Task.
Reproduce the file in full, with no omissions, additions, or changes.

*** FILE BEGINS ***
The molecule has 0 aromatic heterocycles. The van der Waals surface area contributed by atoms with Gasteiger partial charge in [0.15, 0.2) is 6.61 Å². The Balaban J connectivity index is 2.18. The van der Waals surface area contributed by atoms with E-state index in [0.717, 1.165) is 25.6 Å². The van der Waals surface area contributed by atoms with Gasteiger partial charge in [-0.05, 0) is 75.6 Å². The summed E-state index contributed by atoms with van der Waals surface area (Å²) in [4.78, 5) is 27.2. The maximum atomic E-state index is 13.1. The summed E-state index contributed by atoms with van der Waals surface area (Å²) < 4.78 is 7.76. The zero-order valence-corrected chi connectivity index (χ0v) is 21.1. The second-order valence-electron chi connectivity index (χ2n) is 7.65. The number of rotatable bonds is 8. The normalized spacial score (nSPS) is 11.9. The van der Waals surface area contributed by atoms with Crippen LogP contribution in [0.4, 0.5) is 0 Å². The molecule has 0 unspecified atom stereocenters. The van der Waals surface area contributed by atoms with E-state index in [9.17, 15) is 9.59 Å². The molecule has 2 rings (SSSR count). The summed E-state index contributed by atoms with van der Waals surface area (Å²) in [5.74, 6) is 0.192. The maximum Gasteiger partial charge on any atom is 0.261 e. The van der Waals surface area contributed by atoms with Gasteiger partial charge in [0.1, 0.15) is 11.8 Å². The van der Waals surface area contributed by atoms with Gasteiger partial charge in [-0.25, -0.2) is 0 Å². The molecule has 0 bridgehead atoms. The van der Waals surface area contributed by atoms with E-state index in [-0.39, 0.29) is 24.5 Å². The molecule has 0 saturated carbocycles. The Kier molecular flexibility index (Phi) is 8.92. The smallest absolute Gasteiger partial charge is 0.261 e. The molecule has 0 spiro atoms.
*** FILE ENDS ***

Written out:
The molecule has 0 aromatic heterocycles. The van der Waals surface area contributed by atoms with Gasteiger partial charge in [0.15, 0.2) is 6.61 Å². The Balaban J connectivity index is 2.18. The van der Waals surface area contributed by atoms with E-state index in [0.717, 1.165) is 25.6 Å². The van der Waals surface area contributed by atoms with Gasteiger partial charge in [-0.05, 0) is 75.6 Å². The summed E-state index contributed by atoms with van der Waals surface area (Å²) in [4.78, 5) is 27.2. The maximum atomic E-state index is 13.1. The summed E-state index contributed by atoms with van der Waals surface area (Å²) < 4.78 is 7.76. The zero-order valence-corrected chi connectivity index (χ0v) is 21.1. The second-order valence-electron chi connectivity index (χ2n) is 7.65. The number of rotatable bonds is 8. The normalized spacial score (nSPS) is 11.9. The van der Waals surface area contributed by atoms with Crippen LogP contribution in [0.4, 0.5) is 0 Å². The molecule has 0 unspecified atom stereocenters. The van der Waals surface area contributed by atoms with E-state index in [9.17, 15) is 9.59 Å². The molecule has 2 rings (SSSR count). The summed E-state index contributed by atoms with van der Waals surface area (Å²) in [5.74, 6) is 0.192. The maximum Gasteiger partial charge on any atom is 0.261 e. The van der Waals surface area contributed by atoms with Gasteiger partial charge in [0.1, 0.15) is 11.8 Å². The van der Waals surface area contributed by atoms with Gasteiger partial charge in [-0.25, -0.2) is 0 Å². The molecule has 0 bridgehead atoms. The van der Waals surface area contributed by atoms with E-state index in [-0.39, 0.29) is 24.5 Å². The molecule has 0 saturated carbocycles. The Kier molecular flexibility index (Phi) is 8.92. The smallest absolute Gasteiger partial charge is 0.261 e. The molecule has 0 spiro atoms.